Several years ago a weak Satsuki ‘Kinsai’ azalea arrived in the garden with a dead crown, dead branches, and shari down two sides—characteristics that suggested a promising juniper rather than an azalea.
After a period of puzzling, we thought a prostrate styling might be a new future for it, and that, with luck, we might even manage to create such a thing. The idea was to use the branches to be the multiple trunks of a new raft style, by laying the trunk down. It was, however, a rather tall tree, so to eventually get this prostrate tree into a reasonable-sized bonsai pot the lower trunk of the original tree and its root mass would need removal. For the time being it was laid down in a long flat to accommodate the long trunk. We had roots to grow first.
Since 2017 tree has grown well, and most importantly, has grown roots were we needed them, along the flanks of the laid down trunk. Over a period of two years we cut a successively deeper wedge into the lower trunk, in preparation to severing it. As the tree recovered its vigor and the shoots grew stronger, more roots initiated from the laid down trunk, and earlier this year the lower half of the trunk was finally completely severed not far from the first branch (now a trunk).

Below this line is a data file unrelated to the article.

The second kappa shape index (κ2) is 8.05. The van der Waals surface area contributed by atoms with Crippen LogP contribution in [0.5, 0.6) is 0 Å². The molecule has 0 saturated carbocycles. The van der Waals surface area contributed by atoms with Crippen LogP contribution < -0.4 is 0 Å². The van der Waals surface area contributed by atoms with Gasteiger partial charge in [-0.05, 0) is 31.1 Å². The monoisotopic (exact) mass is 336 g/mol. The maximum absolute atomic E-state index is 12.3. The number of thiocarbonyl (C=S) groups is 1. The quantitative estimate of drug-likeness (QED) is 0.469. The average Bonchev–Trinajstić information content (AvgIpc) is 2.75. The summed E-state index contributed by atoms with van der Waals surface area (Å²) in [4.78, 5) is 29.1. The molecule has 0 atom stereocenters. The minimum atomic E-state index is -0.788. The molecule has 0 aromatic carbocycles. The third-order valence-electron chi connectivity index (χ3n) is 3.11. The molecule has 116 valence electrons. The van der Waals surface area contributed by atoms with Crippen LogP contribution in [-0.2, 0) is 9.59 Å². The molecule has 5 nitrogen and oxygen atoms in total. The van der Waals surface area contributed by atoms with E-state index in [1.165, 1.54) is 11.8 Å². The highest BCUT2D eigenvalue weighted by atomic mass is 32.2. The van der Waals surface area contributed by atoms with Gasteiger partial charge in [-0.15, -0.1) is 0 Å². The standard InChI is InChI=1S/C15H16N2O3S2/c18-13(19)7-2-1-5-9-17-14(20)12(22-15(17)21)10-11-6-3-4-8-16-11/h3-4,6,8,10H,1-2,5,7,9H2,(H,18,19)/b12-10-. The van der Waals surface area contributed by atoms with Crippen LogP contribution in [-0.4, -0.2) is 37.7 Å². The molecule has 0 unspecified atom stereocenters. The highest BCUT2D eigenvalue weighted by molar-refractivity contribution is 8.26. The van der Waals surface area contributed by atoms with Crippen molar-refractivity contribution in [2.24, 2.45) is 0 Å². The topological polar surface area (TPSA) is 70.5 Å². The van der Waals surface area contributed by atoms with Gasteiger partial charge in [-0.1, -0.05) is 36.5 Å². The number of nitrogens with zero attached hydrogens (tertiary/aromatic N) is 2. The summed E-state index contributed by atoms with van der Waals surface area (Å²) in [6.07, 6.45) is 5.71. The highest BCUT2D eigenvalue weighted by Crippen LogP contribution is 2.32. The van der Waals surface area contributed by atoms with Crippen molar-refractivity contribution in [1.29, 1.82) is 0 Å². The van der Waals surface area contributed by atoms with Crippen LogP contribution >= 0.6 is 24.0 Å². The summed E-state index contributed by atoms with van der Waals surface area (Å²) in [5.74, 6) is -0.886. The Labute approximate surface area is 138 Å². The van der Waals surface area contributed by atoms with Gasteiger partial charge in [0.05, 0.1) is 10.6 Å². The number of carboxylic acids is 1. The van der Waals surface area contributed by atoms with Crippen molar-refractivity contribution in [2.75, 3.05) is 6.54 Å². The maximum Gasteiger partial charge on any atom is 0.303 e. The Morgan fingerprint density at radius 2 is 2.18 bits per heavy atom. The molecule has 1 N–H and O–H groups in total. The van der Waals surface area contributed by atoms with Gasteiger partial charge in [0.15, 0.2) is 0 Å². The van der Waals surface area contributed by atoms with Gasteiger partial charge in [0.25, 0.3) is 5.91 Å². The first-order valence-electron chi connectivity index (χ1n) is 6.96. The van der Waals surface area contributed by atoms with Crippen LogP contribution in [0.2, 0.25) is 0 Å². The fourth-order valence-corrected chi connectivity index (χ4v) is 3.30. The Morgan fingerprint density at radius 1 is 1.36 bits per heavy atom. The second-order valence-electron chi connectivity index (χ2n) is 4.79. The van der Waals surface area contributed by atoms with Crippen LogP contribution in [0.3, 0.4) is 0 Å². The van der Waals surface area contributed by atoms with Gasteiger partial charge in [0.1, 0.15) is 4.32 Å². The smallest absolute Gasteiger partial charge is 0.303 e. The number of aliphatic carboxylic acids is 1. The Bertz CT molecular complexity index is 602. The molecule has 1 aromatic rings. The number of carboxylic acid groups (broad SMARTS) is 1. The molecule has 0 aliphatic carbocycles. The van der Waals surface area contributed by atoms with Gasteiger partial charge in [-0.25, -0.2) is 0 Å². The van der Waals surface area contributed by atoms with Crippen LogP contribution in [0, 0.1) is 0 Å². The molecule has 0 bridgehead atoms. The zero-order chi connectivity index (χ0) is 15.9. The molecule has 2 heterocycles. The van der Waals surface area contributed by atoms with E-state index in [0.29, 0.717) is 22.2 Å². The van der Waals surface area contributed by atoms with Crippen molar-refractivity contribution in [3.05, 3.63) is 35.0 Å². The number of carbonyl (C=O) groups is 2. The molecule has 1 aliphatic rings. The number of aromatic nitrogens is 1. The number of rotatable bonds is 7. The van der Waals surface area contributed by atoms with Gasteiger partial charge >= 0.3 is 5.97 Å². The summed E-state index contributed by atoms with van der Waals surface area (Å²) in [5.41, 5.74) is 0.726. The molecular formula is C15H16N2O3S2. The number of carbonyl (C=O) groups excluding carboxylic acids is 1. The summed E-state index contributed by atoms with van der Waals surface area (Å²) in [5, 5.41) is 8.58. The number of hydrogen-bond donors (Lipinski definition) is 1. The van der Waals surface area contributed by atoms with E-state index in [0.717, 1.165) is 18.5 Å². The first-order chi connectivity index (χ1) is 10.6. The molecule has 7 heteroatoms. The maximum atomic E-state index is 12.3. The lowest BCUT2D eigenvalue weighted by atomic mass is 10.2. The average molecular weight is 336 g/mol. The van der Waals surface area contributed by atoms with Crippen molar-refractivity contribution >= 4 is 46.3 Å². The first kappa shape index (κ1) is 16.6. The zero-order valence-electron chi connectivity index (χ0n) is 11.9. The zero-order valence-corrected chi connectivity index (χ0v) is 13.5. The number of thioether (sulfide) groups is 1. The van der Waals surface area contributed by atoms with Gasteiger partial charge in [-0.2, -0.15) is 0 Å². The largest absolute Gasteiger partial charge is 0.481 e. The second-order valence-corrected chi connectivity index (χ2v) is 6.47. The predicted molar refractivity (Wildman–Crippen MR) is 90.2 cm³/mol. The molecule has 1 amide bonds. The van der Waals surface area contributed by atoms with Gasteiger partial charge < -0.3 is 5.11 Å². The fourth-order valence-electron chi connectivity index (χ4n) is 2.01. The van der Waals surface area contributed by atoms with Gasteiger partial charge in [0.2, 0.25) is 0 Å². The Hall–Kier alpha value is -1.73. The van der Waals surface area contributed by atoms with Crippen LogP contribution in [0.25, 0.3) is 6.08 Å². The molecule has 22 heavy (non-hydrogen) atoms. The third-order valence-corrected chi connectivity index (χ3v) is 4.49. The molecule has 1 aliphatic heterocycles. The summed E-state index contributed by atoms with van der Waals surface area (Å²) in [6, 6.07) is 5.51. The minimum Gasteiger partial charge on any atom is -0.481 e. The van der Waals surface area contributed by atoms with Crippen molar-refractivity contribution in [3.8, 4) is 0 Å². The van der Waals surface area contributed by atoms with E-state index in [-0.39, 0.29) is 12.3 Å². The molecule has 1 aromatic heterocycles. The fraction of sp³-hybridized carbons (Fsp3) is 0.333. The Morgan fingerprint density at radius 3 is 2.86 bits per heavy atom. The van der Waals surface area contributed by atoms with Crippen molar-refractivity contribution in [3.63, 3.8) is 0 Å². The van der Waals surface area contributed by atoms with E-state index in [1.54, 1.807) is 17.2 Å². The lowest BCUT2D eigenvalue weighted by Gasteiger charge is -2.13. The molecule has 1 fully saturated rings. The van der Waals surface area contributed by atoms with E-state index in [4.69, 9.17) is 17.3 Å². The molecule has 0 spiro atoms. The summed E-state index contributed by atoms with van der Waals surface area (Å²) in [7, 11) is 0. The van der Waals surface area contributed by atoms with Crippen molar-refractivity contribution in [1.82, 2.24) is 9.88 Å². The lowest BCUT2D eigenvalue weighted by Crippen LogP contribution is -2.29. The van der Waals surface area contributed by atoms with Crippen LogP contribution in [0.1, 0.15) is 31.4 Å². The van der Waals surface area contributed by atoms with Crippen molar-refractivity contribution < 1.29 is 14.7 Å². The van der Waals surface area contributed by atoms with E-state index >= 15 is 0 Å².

These photos show were we started with the tree, and were it is now. Hope you enjoy the photo essay-
This Satsuki ‘Kinsai’ azalea had been weak for years, and came into the garden with a dead top and two shari lines with dead branches all along them. Question was: What can we do with this tree? With such large dead areas, a normal azalea styling seemed beyond reach. In March 2017 the tree had regained its vigor and we attempted a restyling.
An azalea that had seen better days—to the left of the chalk line, a wide swath of dead tissue. A shari, to be precise.
The solution we came up with was to cut the tree straight down the deadwood area…
…and lay the more promising half in a flat. This trunk half had several branches that now rose as trunks. The original root mass is to the right, which we buried in pumice and covered with sphagnum moss—just to keep it going for a while.
Tucking sphagnum along the roughed-up cambium line where we hoped roots would initiate.
And this is the azalea three years later, in November 2020, roughly styled to be a multiple trunked, raft style. The entire original root mass has at this point been severed (though it’s still in the flat), with the new roots supporting the new style—from a taller, tree-like design to a smaller, spreading, shrubby design. It did prove a rather malleable species due to its ability to root anywhere along the trunk.
For more images, please see the first post about this tree, detailing our adventures with a reciprocating saw: How do We Deal with a Dead Topped Azalea?